By: Jaclyn Pittman
Hello! My name is Jaclyn Pittman and I’m excited to be working with Wrigley this summer and for this opportunity to write to you. I am just finishing my first year as a PhD student in Earth Sciences at USC, and am advised by Dr. Will Berelson. My lab group focuses on how the mineral carbonate dissolves in the ocean, especially under more acidic conditions like what we are seeing today with climate change. When we add a bunch of carbon dioxide (CO2) into the atmosphere by burning fossil fuels, the ocean “helps us out” in a way by absorbing about one-third of excess CO2. However, this comes with a price. More acidic oceans mean more carbonate dissolves. Calcium carbonate is used by corals to make their skeletons, and many other organisms use it to make their shells, aka their homes and protection. Carbonate is also a common mineral found in ocean sediments. Because of its abundance and sensitivity, we need to know how, when, and where carbonate dissolves in our changing oceans.
Here’s where an unexpected player comes into the picture: ocean mud. Once you get deep enough in the ocean, the floor is made of sticky, sometimes stinky, mud- nothing like the pleasant sand you walk on at the beach. Porewater, the water that is inside ocean mud, holds lots of clues about the carbon cycle. It can tell us if carbonate is dissolving in that area, how acidic the water is, and how much CO2 can be absorbed by the sediment.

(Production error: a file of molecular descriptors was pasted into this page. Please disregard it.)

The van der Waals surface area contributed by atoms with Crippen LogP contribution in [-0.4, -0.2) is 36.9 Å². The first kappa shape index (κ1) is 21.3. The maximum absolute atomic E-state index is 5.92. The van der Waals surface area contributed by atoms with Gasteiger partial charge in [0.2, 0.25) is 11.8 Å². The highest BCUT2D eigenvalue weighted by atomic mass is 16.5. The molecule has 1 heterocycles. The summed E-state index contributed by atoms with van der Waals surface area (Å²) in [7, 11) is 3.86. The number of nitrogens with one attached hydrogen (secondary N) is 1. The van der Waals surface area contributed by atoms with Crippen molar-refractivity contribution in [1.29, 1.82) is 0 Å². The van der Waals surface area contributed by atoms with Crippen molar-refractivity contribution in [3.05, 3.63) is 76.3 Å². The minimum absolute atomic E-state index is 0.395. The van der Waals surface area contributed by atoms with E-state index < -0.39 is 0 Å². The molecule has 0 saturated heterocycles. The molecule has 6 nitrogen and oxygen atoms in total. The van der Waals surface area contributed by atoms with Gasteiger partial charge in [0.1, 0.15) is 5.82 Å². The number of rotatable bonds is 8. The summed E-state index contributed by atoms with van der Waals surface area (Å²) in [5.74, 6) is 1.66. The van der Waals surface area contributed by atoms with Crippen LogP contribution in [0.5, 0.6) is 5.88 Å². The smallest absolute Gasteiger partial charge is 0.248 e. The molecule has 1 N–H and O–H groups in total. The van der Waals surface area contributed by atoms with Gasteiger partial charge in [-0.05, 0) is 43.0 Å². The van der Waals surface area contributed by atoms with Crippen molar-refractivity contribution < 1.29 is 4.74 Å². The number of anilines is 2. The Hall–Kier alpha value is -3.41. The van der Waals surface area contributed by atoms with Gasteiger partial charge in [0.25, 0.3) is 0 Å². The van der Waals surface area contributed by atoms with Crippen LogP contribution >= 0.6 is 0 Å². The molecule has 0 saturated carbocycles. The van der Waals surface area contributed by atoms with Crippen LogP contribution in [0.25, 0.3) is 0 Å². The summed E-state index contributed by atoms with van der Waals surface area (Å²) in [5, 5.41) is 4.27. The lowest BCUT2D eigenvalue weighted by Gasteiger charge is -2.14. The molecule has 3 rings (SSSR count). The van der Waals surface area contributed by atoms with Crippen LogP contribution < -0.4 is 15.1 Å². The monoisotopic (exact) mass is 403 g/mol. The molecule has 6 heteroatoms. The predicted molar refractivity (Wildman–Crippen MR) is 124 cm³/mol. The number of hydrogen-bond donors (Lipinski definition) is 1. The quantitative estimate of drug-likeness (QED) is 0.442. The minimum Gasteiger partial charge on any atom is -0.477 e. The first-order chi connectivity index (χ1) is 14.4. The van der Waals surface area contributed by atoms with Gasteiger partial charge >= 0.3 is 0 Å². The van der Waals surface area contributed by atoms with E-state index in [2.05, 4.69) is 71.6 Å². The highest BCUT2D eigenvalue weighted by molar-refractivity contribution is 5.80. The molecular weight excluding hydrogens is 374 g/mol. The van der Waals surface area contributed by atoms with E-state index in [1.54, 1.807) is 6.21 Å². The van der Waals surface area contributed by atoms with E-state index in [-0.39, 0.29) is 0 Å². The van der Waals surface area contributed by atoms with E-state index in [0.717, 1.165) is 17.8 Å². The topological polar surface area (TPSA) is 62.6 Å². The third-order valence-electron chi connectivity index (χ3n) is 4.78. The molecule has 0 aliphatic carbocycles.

The typical way to get porewater is with a machine that collects a core of mud from the bottom of the ocean and brings it back up to the boat. Once there, people use filters to suck out the porewater. However, the considerable differences in temperature and pressure as you go from the bottom of the ocean to the top make things more complicated. These differences start messing with the chemistry of the porewater-mud reactions and must be corrected for. We have decided to combat this issue by sucking the water out of the mud directly, while it is still at the bottom of the ocean! This way, as the temperature gets warmer and pressure gets lower coming to the sea surface, the mud can’t react with the water. This gives us a more pristine water sample, so we have a better idea of what is really going on in the porewater.
For the past year, I have been building, modifying, and testing a device that can suck porewater directly out of the mud. Check out the animation below to see it work in action! Once it is lowered to the seafloor, filters with very tiny holes poke into the mud. Syringes suck through the filters so that we get a water sample with no mud particles. Then the entire device comes back up to the boat and the water is ready to be tested!
I would like to sincerely thank Wrigley for this opportunity, and especially Norma and Jerol Sonosky for their generous support of sustainability research. Hopefully, my research will not only improve porewater measurements, but also further inform our community on how oceans are reacting to human-caused climate change. Thanks for reading, and talk to you later!